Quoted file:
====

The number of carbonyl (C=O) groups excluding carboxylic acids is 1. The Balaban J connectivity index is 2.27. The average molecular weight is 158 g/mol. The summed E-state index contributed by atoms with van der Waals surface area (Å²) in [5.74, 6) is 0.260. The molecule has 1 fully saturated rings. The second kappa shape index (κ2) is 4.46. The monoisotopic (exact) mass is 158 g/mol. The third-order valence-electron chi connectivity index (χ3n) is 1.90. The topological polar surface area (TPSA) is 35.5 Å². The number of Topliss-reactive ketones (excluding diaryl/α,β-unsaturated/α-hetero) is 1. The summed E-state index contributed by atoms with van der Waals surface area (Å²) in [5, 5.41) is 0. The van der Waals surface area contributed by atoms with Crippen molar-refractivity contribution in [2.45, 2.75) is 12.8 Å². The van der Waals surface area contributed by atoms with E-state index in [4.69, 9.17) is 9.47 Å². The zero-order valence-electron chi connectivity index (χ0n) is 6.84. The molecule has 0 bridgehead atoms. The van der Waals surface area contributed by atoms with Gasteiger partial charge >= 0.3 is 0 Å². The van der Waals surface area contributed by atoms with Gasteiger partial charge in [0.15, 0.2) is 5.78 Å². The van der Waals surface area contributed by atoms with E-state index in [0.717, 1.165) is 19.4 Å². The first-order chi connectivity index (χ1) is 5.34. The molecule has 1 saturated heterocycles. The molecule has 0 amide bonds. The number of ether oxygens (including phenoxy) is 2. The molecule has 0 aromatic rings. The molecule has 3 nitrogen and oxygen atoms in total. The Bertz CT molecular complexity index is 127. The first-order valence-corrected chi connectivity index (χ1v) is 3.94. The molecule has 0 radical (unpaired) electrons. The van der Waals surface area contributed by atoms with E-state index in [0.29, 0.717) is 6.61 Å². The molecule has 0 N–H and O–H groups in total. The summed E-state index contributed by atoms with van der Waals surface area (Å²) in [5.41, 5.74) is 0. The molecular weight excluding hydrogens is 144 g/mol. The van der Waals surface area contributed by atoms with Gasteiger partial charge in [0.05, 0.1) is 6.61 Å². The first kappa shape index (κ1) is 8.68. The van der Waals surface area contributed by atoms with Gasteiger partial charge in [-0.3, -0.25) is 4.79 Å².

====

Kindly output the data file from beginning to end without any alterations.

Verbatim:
The number of carbonyl (C=O) groups excluding carboxylic acids is 1. The Balaban J connectivity index is 2.27. The average molecular weight is 158 g/mol. The summed E-state index contributed by atoms with van der Waals surface area (Å²) in [5.74, 6) is 0.260. The molecule has 1 fully saturated rings. The second kappa shape index (κ2) is 4.46. The monoisotopic (exact) mass is 158 g/mol. The third-order valence-electron chi connectivity index (χ3n) is 1.90. The topological polar surface area (TPSA) is 35.5 Å². The number of Topliss-reactive ketones (excluding diaryl/α,β-unsaturated/α-hetero) is 1. The summed E-state index contributed by atoms with van der Waals surface area (Å²) in [5, 5.41) is 0. The van der Waals surface area contributed by atoms with Crippen molar-refractivity contribution in [2.45, 2.75) is 12.8 Å². The van der Waals surface area contributed by atoms with E-state index in [4.69, 9.17) is 9.47 Å². The zero-order valence-electron chi connectivity index (χ0n) is 6.84. The molecule has 0 bridgehead atoms. The van der Waals surface area contributed by atoms with Gasteiger partial charge >= 0.3 is 0 Å². The van der Waals surface area contributed by atoms with Gasteiger partial charge in [0.15, 0.2) is 5.78 Å². The van der Waals surface area contributed by atoms with E-state index in [0.717, 1.165) is 19.4 Å². The first-order chi connectivity index (χ1) is 5.34. The molecule has 1 saturated heterocycles. The molecule has 0 amide bonds. The number of ether oxygens (including phenoxy) is 2. The molecule has 0 aromatic rings. The molecule has 3 nitrogen and oxygen atoms in total. The Bertz CT molecular complexity index is 127. The first-order valence-corrected chi connectivity index (χ1v) is 3.94. The molecule has 0 radical (unpaired) electrons. The van der Waals surface area contributed by atoms with E-state index in [0.29, 0.717) is 6.61 Å². The molecule has 0 N–H and O–H groups in total. The summed E-state index contributed by atoms with van der Waals surface area (Å²) in [5.41, 5.74) is 0. The molecular weight excluding hydrogens is 144 g/mol. The van der Waals surface area contributed by atoms with Gasteiger partial charge in [0.05, 0.1) is 6.61 Å². The first kappa shape index (κ1) is 8.68. The van der Waals surface area contributed by atoms with Gasteiger partial charge in [-0.3, -0.25) is 4.79 Å².